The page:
Rate Controlled Sintering for Ceramics and Selected Powder Metals

  • Hayne PalmourIII


After almost a quarter-century of research and development at NCSU, the process optimization method for densification of ceramics now known as Rate Controlled Sintering (RCS) has more-or-less ‘come of age’. For a wide range of ceramic materials, it has been found to provide an efficient and effective means for determining near-optimum (though typically non-linear) temperature-time pathways for densification. In doing so, it appears to beneficially influence and regulate the ‘path of morphological change,’ thereby facilitating refinement and control of final sintered micro­structures. More recently, it has also been found useful for the sintering of a special class of high-porosity metal compacts (e.g., those that have been formed by injection molding).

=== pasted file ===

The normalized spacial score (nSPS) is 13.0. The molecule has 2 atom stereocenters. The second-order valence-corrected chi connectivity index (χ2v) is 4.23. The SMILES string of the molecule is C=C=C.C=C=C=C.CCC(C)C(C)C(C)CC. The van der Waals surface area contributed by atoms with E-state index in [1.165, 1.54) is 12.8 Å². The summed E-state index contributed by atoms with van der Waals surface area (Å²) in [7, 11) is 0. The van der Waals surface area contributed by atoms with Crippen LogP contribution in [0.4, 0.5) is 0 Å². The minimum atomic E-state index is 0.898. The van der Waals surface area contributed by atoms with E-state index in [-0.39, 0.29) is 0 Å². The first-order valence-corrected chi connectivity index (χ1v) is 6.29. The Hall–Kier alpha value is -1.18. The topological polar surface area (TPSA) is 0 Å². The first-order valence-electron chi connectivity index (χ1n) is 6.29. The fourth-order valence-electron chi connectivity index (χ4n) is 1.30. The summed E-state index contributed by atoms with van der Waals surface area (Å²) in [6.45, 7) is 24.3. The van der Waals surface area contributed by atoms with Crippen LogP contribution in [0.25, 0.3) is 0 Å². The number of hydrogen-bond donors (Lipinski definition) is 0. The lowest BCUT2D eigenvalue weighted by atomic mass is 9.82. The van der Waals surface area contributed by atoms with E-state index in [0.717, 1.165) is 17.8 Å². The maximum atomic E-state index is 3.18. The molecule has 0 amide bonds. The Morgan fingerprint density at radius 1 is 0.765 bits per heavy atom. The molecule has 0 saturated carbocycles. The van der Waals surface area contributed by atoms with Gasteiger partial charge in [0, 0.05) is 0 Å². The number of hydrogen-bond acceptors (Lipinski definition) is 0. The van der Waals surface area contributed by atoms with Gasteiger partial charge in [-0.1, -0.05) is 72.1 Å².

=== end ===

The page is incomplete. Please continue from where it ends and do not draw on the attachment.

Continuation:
In this paper, the background and evolution of RCS concepts and experi­mental procedures are reviewed, and some recent examples of its applications for both ceramics and powdered metals are introduced to illustrate its versatility. Consideration is then given to certain unifying factors that are thought to enable RCS methods to operate effectively across such a diverse range of materials and conditions. Finally, possible extensions of RCS methodologies into other classes of materials, higher temperature regimes and/or hybrid process routes are evaluated and discussed.


Fractional Density Carbonyl Iron Conventional Sinter Barium Titanates22 Densification Rate 
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Copyright information

© Springer Science+Business Media New York 1989

Authors and Affiliations

  • Hayne PalmourIII
    • 1
  1. 1.Department of Materials Science and EngineeringNorth Carolina State UniversityRaleighUSA

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